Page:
Woman who comforted Cpl. Nathan Cirillo urges Canadians to be brave every day in small ways
Barbara Winters was by soldier's side during Parliament Hill attack
It's been four years since Barbara Winters comforted Cpl. Nathan Cirillo as he lay dying from gunshot wounds at the foot of the National War Memorial in Ottawa — but she still thinks about him every day.
The 24-year-old reservist from Hamilton, Ont., was gunned down while serving as an honour guard at the cenotaph on Oct. 22, 2014. The gunman was later killed in a shootout with security staff on Parliament Hill.
"There's not a day that goes by that I don't remember Nathan or the situation or what I've gone through or what others have gone through," Winters told As It Happens host Carol Off ahead of Monday's anniversary.
"It's difficult to watch news. It's difficult to watch other terrorist attacks, either in Canada or abroad."
Comforting a dying soldier: An animation of Nathan Cirillo's final moments
'I told him he was loved'
Winters, an Ottawa lawyer, was walking to a meeting that fateful morning four years ago.
She had just stopped to snap a photo of the honour guards at the cenotaph a few minutes before the sound of gunfire rang out.
While those around her ran away, Winters, a former naval reservist, turned and ran toward it.
She was one of six people who came to the dying soldier's aid along with nurse Margaret Lerhe, bureaucrat Martin Magnan and soldiers Col. Conrad Mialkowski, Cpl. Kyle Button and Cpl. Anthony Wiseman.
While Lerhe and the others staunched Cirillo's wounds and tried to save him, Winters held his hand and spoke words of comfort.
"I told him he was loved and that he was brave and that he was a good man," Winters told Off four years ago, shortly after the shooting.
The following year, all six Good Samaritans were awarded the St. John Ambulance Service's gold Life Saving Medal. They have also been recognized by the Governor General and the Department of National Defence for their bravery.
'Nothing else in the world'
The first few minutes after the shooting were eerily quiet, Winters said. Most people had fled in fear and first responders had not yet arrived.
"Slowly, it built up in terms of noise, in terms of chaos, in terms of yelling or panic and as the minutes ticked by and the help wasn't coming, I think that those voices got louder," she said.
"I remember thinking: He can hear this. He can hear this and that's not what he needs to hear."
Even as the crowd ballooned around them — journalists, photographers, tourists snapping photos — Winters and the others remained focus on the task at hand.
"I can't describe it in any other way other than to say that in those minutes, there was nothing else in the world but that man and what he was going through," she said.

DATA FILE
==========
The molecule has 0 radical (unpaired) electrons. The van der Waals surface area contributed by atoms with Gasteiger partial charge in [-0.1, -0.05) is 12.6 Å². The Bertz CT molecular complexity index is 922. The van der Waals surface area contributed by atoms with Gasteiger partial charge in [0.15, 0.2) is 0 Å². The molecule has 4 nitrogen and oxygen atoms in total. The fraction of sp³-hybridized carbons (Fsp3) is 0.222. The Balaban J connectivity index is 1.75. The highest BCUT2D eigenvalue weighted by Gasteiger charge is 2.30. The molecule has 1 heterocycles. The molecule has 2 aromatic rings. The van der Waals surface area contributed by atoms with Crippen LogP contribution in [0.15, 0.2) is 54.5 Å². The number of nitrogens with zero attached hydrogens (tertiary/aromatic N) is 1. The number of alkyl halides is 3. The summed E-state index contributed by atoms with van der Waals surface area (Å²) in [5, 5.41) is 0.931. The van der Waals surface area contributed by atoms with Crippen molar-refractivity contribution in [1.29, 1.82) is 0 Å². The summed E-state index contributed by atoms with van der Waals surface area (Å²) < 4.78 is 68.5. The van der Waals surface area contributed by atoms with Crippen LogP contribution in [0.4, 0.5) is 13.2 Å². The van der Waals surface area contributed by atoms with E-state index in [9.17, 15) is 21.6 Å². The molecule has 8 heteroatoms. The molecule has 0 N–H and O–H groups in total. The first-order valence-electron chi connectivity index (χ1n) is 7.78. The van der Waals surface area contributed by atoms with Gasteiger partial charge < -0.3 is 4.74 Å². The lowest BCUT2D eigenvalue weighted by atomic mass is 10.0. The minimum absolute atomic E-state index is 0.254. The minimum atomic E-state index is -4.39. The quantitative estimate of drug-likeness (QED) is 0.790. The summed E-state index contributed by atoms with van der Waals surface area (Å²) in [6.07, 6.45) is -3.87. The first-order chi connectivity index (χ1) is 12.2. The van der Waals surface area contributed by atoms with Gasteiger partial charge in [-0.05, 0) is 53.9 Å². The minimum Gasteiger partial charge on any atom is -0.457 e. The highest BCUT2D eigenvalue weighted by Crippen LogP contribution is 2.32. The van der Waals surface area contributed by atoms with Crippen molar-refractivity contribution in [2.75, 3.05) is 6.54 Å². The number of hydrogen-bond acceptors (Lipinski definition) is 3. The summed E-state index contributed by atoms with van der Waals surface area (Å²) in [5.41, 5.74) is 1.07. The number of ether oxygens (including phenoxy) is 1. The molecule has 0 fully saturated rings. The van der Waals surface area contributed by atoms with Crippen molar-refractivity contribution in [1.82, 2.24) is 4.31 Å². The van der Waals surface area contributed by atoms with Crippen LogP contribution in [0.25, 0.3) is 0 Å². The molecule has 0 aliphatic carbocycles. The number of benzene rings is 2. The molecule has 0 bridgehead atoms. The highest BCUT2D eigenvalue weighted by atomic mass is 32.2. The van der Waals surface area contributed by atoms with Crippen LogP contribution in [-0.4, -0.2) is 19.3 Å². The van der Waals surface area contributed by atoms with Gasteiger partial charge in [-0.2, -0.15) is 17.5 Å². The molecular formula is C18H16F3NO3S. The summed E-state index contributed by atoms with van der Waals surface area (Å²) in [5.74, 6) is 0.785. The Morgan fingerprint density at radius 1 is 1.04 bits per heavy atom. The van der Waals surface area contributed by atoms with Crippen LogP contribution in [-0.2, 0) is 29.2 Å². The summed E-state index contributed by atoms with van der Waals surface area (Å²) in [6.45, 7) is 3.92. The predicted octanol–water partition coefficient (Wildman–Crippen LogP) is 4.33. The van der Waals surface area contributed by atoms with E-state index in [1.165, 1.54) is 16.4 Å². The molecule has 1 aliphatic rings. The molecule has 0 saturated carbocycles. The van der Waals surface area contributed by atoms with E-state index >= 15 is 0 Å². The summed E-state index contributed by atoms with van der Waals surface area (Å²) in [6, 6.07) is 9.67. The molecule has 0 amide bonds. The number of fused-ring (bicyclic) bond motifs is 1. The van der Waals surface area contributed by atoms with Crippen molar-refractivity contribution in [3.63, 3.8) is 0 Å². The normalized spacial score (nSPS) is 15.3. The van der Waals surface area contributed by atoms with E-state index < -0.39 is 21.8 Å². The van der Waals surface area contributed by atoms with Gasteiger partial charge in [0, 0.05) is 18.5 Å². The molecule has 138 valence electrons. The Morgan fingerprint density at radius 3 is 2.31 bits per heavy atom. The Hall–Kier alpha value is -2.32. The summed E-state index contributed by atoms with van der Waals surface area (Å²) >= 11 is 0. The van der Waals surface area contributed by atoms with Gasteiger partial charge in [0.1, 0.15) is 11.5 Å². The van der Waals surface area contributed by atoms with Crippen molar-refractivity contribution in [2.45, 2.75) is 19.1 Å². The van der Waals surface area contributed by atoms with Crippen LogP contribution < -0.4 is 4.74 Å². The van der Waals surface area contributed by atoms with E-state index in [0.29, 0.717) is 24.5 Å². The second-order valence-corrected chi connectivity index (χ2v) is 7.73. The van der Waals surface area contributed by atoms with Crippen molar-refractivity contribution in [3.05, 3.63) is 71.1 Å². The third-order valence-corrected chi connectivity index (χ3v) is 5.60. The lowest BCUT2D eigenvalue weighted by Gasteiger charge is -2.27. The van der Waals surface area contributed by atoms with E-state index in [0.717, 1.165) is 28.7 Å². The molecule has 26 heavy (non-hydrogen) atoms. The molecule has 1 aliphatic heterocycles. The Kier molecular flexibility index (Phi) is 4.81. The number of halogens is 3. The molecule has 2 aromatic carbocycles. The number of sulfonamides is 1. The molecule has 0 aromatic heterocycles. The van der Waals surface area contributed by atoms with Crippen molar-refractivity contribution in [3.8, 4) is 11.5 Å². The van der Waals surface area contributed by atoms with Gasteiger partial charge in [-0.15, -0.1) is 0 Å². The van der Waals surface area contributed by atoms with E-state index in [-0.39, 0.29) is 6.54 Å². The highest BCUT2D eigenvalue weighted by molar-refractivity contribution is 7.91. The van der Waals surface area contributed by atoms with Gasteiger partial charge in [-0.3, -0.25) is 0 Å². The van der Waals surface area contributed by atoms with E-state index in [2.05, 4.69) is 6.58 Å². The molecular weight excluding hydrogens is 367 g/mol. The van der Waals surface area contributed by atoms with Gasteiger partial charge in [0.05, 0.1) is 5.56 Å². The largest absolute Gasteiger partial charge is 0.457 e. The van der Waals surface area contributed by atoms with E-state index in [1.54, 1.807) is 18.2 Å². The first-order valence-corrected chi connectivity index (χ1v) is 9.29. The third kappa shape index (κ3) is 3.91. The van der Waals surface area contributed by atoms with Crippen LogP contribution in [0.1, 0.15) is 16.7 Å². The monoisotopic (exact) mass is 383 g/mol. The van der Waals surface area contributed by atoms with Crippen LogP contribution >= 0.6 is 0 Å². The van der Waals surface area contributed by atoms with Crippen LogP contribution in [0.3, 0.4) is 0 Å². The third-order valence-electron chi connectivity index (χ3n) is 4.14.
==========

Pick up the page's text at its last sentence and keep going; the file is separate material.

"And there was nothing else in the world but to try and save his life and to try and provide comfort through words and gestures — and that's a very rare moment."
There are moments when we need to stand up for somebody.- Barbara Winters, lawyer
When she got home later that day, Winters said she immediately went to the bathroom and threw up.
She said she felt "broken" and sick to her stomach, as if she'd been "slammed into a wall at high speed."
To this day, she said she still feels that way a lot of the time, but takes comfort knowing she's not alone.
In the immediate aftermath of the shooting, Winters dismissed the idea that she did anything out of the ordinary, telling As It Happens that it's "human nature to run toward somebody to help them."
These days, she says she's not so sure.
"We see the pictures of people fleeing. We see the pictures of people callously walking by others. We see the pictures of people photographing and filming with their iPhones in some sort of perverted idea that that's an appropriate action rather than helping the person who need the help."
But she hasn't grown pessimistic. Rather, she said she's come to believe that selflessness is something we need to practice every day.
"We often hear how we should stand up for our rights and how we should be empowered and I think that that's all true — but there are moments when we need to stand up for somebody who is vulnerable or somebody that is not yourself," she said.
"It's OK to call out bad behaviour and it's important to call out bad behaviour when you're not being affected, because you need to let society know — people need to know — that it's not all self-interest."
It's those traits — compassion, sacrifice and selflessness — that Winters says should should be held up as the epitome of Canadian values.
When she dies, she said she hopes to be remembered as "a good Canadian."
"I believe Canadians are kind. I believe Canadians sacrifice. I believe Canadians are good people," she said.
Written by Sheena Goodyear. Produced by Kate Swoger